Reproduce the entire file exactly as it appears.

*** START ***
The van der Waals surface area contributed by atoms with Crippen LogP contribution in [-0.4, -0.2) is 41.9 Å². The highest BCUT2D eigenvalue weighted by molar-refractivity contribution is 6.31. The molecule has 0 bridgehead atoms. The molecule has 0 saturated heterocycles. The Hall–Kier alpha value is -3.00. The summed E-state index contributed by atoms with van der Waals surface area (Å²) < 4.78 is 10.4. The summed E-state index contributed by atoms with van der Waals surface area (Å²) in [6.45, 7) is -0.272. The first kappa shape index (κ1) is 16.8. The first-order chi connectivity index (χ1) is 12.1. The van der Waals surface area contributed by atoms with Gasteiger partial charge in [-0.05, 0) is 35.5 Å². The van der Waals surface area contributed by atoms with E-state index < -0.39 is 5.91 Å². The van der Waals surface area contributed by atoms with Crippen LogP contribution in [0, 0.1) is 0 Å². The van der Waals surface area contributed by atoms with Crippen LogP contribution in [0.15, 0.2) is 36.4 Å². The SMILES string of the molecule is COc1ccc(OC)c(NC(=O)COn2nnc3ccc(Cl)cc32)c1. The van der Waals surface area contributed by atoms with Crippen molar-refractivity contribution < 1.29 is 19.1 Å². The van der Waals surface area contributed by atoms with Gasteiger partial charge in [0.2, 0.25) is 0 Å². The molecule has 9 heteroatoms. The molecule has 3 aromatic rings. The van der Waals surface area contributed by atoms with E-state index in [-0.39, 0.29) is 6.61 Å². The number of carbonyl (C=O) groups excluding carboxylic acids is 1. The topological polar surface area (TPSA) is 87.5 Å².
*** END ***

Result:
The van der Waals surface area contributed by atoms with Crippen LogP contribution in [-0.4, -0.2) is 41.9 Å². The highest BCUT2D eigenvalue weighted by molar-refractivity contribution is 6.31. The molecule has 0 bridgehead atoms. The molecule has 0 saturated heterocycles. The Hall–Kier alpha value is -3.00. The summed E-state index contributed by atoms with van der Waals surface area (Å²) < 4.78 is 10.4. The summed E-state index contributed by atoms with van der Waals surface area (Å²) in [6.45, 7) is -0.272. The first kappa shape index (κ1) is 16.8. The first-order chi connectivity index (χ1) is 12.1. The van der Waals surface area contributed by atoms with Gasteiger partial charge in [-0.05, 0) is 35.5 Å². The van der Waals surface area contributed by atoms with E-state index < -0.39 is 5.91 Å². The van der Waals surface area contributed by atoms with Crippen LogP contribution in [0, 0.1) is 0 Å². The van der Waals surface area contributed by atoms with Crippen LogP contribution in [0.15, 0.2) is 36.4 Å². The SMILES string of the molecule is COc1ccc(OC)c(NC(=O)COn2nnc3ccc(Cl)cc32)c1. The van der Waals surface area contributed by atoms with Crippen molar-refractivity contribution < 1.29 is 19.1 Å². The van der Waals surface area contributed by atoms with Gasteiger partial charge in [0.2, 0.25) is 0 Å². The molecule has 9 heteroatoms. The molecule has 3 aromatic rings. The van der Waals surface area contributed by atoms with E-state index in [-0.39, 0.29) is 6.61 Å². The number of carbonyl (C=O) groups excluding carboxylic acids is 1. The topological polar surface area (TPSA) is 87.5 Å².